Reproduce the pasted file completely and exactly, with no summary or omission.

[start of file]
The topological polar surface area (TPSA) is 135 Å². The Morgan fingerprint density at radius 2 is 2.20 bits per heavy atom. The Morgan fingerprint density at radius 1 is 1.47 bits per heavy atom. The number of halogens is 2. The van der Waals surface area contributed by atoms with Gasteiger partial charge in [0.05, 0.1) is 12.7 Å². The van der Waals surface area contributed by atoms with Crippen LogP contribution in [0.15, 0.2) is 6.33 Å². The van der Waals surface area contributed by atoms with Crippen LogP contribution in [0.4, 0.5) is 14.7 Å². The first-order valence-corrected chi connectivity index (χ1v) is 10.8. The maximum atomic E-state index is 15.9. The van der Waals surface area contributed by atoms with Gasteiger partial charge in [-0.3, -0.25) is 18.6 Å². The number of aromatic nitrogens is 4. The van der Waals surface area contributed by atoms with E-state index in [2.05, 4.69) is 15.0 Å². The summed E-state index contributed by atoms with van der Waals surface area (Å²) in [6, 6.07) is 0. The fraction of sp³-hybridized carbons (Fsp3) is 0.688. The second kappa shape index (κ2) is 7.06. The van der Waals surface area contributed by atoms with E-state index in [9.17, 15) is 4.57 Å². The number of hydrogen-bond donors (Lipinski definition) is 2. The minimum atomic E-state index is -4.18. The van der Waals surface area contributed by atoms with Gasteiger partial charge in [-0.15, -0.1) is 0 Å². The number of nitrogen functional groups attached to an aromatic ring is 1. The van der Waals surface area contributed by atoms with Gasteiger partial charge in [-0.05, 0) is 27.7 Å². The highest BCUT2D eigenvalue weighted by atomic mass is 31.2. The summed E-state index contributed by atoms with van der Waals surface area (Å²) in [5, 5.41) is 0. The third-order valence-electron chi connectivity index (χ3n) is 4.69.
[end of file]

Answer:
The topological polar surface area (TPSA) is 135 Å². The Morgan fingerprint density at radius 2 is 2.20 bits per heavy atom. The Morgan fingerprint density at radius 1 is 1.47 bits per heavy atom. The number of halogens is 2. The van der Waals surface area contributed by atoms with Gasteiger partial charge in [0.05, 0.1) is 12.7 Å². The van der Waals surface area contributed by atoms with Crippen LogP contribution in [0.15, 0.2) is 6.33 Å². The van der Waals surface area contributed by atoms with Crippen LogP contribution in [0.4, 0.5) is 14.7 Å². The first-order valence-corrected chi connectivity index (χ1v) is 10.8. The maximum atomic E-state index is 15.9. The van der Waals surface area contributed by atoms with Gasteiger partial charge in [-0.3, -0.25) is 18.6 Å². The number of aromatic nitrogens is 4. The van der Waals surface area contributed by atoms with E-state index in [2.05, 4.69) is 15.0 Å². The summed E-state index contributed by atoms with van der Waals surface area (Å²) in [6, 6.07) is 0. The fraction of sp³-hybridized carbons (Fsp3) is 0.688. The second kappa shape index (κ2) is 7.06. The van der Waals surface area contributed by atoms with E-state index in [9.17, 15) is 4.57 Å². The number of hydrogen-bond donors (Lipinski definition) is 2. The minimum atomic E-state index is -4.18. The van der Waals surface area contributed by atoms with Gasteiger partial charge in [-0.15, -0.1) is 0 Å². The number of nitrogen functional groups attached to an aromatic ring is 1. The van der Waals surface area contributed by atoms with Gasteiger partial charge in [-0.05, 0) is 27.7 Å². The highest BCUT2D eigenvalue weighted by atomic mass is 31.2. The summed E-state index contributed by atoms with van der Waals surface area (Å²) in [5, 5.41) is 0. The third-order valence-electron chi connectivity index (χ3n) is 4.69.